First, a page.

- About WWAY
- Contact Us
Submitted by George Elliott on Sun, 07/21/2013 - 7:29am.
We know the atmosphere is in constant flux and motion. Just witness the daily changing weather patterns. For that matter, the minute-to-minute changes from the ground level to thousands and thousands of feet into our near-earth atmosphere. Well, the same can be said about the world’s oceans.
Our oceans are certainly not a stand still body of mass. There is constant motion in the ocean in the form of a global ocean "conveyor belt." The motions are due to what are called "thermohaline" currents (thermo, meaning temperature, and haline, meaning salinity).
Cold and salty water is much denser than warmer and less salty water. As a result, cold water sinks toward the bottom of oceans, and warm and less salty and dense water rises to the top, displaced by the sinking cold, salty, dense water.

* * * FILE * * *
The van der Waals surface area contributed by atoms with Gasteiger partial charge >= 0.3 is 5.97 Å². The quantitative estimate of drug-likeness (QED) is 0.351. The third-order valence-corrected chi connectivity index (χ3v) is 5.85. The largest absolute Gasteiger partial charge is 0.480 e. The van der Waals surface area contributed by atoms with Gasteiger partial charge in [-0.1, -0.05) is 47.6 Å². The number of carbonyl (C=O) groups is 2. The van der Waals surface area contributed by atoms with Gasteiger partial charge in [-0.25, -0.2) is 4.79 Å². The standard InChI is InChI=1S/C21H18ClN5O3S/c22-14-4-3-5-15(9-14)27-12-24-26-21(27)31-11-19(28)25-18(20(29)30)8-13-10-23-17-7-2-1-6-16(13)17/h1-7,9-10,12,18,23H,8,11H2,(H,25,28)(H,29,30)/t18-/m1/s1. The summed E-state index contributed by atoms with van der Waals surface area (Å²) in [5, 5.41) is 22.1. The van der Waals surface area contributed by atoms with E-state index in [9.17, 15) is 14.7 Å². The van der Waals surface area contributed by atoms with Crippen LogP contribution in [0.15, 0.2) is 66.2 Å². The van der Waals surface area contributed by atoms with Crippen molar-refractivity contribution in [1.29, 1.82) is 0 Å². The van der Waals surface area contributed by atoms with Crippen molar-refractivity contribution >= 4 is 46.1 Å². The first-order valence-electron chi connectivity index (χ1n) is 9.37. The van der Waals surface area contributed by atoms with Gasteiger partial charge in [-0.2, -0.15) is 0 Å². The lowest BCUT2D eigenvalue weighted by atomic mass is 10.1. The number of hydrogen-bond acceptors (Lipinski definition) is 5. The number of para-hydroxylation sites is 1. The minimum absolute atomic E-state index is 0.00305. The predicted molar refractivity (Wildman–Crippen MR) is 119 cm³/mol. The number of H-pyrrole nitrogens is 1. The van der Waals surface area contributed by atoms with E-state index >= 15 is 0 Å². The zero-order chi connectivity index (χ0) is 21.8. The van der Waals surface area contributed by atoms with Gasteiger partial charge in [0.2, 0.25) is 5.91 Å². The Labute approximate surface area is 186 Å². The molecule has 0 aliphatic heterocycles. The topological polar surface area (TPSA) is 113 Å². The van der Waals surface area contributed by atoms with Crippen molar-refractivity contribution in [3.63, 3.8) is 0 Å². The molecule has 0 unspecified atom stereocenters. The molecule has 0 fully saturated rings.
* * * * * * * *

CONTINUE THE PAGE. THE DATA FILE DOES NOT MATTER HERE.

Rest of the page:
The ocean conveyor gets it "start" in the Norwegian Sea, where warm water from the Gulf Stream looses heat into the atmosphere of the colder air over the northern latitudes. The loss of heat into the atmosphere cools the upper layers of the ocean, causing it to sink toward the bottom.
As warm water continues to flow northward in this conveyer belt, the sinking cold water, being displaced toward the bottom, begins a journey south toward the warmer southern latitudes once again. This cold bottom water flows south of the equator all the way down to Antarctica.
As the cold water near the bottom moves south, it eventually moderates and warms, begins to rise back to the top of the ocean, and thus begins the journey back north in the global circulation patterns of the oceans.
But it takes a while. As a matter of fact, for any individual particle of water, it takes about 1,000 years to make a complete global circulation from where it began. Slow, yes, but steady. As climate changes, so too is the oceanic circulation. To what extent, and to what ultimate outcome, is a matter of scientific inquiry and debate.
By: George Elliott